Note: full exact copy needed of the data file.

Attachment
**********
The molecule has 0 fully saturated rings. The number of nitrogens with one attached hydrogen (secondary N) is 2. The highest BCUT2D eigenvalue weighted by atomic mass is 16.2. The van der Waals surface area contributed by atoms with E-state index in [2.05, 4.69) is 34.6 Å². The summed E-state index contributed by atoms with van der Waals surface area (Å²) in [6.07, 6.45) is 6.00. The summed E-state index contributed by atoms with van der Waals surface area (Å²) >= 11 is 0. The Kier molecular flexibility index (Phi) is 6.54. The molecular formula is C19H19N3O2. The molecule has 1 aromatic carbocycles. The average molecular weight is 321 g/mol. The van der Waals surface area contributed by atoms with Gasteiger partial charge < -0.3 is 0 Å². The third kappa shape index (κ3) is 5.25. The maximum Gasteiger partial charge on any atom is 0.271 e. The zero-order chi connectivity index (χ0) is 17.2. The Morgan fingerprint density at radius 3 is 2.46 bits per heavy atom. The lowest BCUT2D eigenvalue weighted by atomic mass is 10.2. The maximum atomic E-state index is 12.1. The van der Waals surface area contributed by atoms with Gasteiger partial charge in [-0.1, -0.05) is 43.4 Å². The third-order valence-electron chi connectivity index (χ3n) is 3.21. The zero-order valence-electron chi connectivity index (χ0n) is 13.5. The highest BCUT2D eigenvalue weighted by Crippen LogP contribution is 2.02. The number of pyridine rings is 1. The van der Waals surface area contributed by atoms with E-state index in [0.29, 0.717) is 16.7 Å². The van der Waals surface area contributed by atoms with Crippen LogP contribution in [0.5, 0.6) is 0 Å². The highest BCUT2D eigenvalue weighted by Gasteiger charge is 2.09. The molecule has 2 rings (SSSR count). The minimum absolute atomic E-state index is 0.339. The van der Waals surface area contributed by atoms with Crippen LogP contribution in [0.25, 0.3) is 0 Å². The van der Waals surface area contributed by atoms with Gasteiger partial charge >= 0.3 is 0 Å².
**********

The molecule has 0 fully saturated rings. The number of nitrogens with one attached hydrogen (secondary N) is 2. The highest BCUT2D eigenvalue weighted by atomic mass is 16.2. The van der Waals surface area contributed by atoms with E-state index in [2.05, 4.69) is 34.6 Å². The summed E-state index contributed by atoms with van der Waals surface area (Å²) in [6.07, 6.45) is 6.00. The summed E-state index contributed by atoms with van der Waals surface area (Å²) >= 11 is 0. The Kier molecular flexibility index (Phi) is 6.54. The molecular formula is C19H19N3O2. The molecule has 1 aromatic carbocycles. The average molecular weight is 321 g/mol. The van der Waals surface area contributed by atoms with Gasteiger partial charge < -0.3 is 0 Å². The third kappa shape index (κ3) is 5.25. The maximum Gasteiger partial charge on any atom is 0.271 e. The zero-order chi connectivity index (χ0) is 17.2. The Morgan fingerprint density at radius 3 is 2.46 bits per heavy atom. The lowest BCUT2D eigenvalue weighted by atomic mass is 10.2. The maximum atomic E-state index is 12.1. The van der Waals surface area contributed by atoms with Gasteiger partial charge in [-0.1, -0.05) is 43.4 Å². The third-order valence-electron chi connectivity index (χ3n) is 3.21. The zero-order valence-electron chi connectivity index (χ0n) is 13.5. The highest BCUT2D eigenvalue weighted by Crippen LogP contribution is 2.02. The number of pyridine rings is 1. The van der Waals surface area contributed by atoms with E-state index in [0.29, 0.717) is 16.7 Å². The van der Waals surface area contributed by atoms with Crippen LogP contribution in [0.5, 0.6) is 0 Å². The highest BCUT2D eigenvalue weighted by Gasteiger charge is 2.09. The molecule has 2 rings (SSSR count). The minimum absolute atomic E-state index is 0.339. The van der Waals surface area contributed by atoms with Crippen LogP contribution in [0.25, 0.3) is 0 Å². The van der Waals surface area contributed by atoms with Gasteiger partial charge >= 0.3 is 0 Å².